No creature of Darkness would ever get near the lighthouse. They would never attempt to brave the pure light of Astrum. Even if they did, the solid walls of the lighthouse were stronger than the mountain upon which they were built. Liam turned, slipping a shirt on and stumbling back down the stairs, the sound of the creature nearly being forgotten in the exquisite pleasure of being warm and dry.

In the kitchen, the kettle was now whistling. He took it and placed it on the counter. After measuring some oatmeal in a bowl and honey in a clay cup, he poured the warm water into each. The warm honey water was something Maria had taught him to keep his spirit warm during the cold nights. He placed the jar of honey and bag of oatmeal back on the counter with countless other food containers. They were supposed to be upstairs, but why return them if he would need them again within a day?

The lighthouse stores had been extensive, filling the second floor so full that he could survive weeks inside without needing to leave. He was only supposed to use them in an emergency. In the month since his father had been gone, he’d nearly picked the room clean. He didn’t like shopping in the village then carrying the supplies back up to the Lighthouse.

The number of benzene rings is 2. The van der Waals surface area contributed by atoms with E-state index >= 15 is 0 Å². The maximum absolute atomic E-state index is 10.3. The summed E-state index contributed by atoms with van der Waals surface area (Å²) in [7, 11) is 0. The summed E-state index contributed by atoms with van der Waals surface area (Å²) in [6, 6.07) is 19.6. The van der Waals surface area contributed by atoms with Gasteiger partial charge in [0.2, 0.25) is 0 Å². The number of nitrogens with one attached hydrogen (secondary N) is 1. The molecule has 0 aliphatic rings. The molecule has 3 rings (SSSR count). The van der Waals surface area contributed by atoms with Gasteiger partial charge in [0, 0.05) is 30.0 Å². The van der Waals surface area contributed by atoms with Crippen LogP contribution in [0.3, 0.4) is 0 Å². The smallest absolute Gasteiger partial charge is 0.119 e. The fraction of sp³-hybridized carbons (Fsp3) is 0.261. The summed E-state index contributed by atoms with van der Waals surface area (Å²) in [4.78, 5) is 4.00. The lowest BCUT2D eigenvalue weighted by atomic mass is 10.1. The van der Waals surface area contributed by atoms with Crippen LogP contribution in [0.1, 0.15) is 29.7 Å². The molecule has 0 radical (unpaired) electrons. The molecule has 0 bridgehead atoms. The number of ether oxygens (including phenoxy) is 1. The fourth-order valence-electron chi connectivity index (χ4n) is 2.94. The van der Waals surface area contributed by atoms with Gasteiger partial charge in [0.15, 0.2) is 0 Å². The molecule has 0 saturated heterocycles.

After drinking his honey water and giving Grandpa his porridge, Liam got to the few chores he kept up with. The rest he ignored, but the genuinely vital ones could not go undone. He climbed up to the storage room, not paying much attention to barrels, boxes, and bags, many of which were near empty. He glanced over at a very dwindled pile of torches. He’d have to make or buy some more soon. Pushing the thought out of his mind, he went over to the rope in the corner, which was dangling through a hole in the ceiling. That rope, after going up through pulleys and over a wheel, attached to the weight. The stone block slowly descended down the hole in the center of the spiral staircase, pulling the gears to make the lens turn around Astrum. This gave it its characteristic flash as the beam revolved around the lighthouse. Once it got near the bottom, he’d have to pull it back up again, so the lighthouse beam would keep spinning.